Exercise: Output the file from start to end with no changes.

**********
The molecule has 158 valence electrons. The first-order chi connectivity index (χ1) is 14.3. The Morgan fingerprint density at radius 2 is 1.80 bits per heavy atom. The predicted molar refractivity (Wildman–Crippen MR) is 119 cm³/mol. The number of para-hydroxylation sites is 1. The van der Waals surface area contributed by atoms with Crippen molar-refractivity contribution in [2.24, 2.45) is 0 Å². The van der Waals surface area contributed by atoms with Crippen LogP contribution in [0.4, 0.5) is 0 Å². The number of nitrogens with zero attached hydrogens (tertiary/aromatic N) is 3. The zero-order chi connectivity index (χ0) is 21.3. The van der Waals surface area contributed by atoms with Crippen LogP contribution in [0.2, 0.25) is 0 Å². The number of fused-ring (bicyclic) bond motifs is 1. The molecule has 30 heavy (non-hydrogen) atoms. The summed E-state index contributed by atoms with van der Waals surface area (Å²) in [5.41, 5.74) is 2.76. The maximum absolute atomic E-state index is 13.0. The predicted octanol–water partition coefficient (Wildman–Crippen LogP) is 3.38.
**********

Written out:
The molecule has 158 valence electrons. The first-order chi connectivity index (χ1) is 14.3. The Morgan fingerprint density at radius 2 is 1.80 bits per heavy atom. The predicted molar refractivity (Wildman–Crippen MR) is 119 cm³/mol. The number of para-hydroxylation sites is 1. The van der Waals surface area contributed by atoms with Crippen molar-refractivity contribution in [2.24, 2.45) is 0 Å². The van der Waals surface area contributed by atoms with Crippen LogP contribution in [0.4, 0.5) is 0 Å². The number of nitrogens with zero attached hydrogens (tertiary/aromatic N) is 3. The zero-order chi connectivity index (χ0) is 21.3. The van der Waals surface area contributed by atoms with Crippen LogP contribution in [0.2, 0.25) is 0 Å². The number of fused-ring (bicyclic) bond motifs is 1. The molecule has 30 heavy (non-hydrogen) atoms. The summed E-state index contributed by atoms with van der Waals surface area (Å²) in [5.41, 5.74) is 2.76. The maximum absolute atomic E-state index is 13.0. The predicted octanol–water partition coefficient (Wildman–Crippen LogP) is 3.38.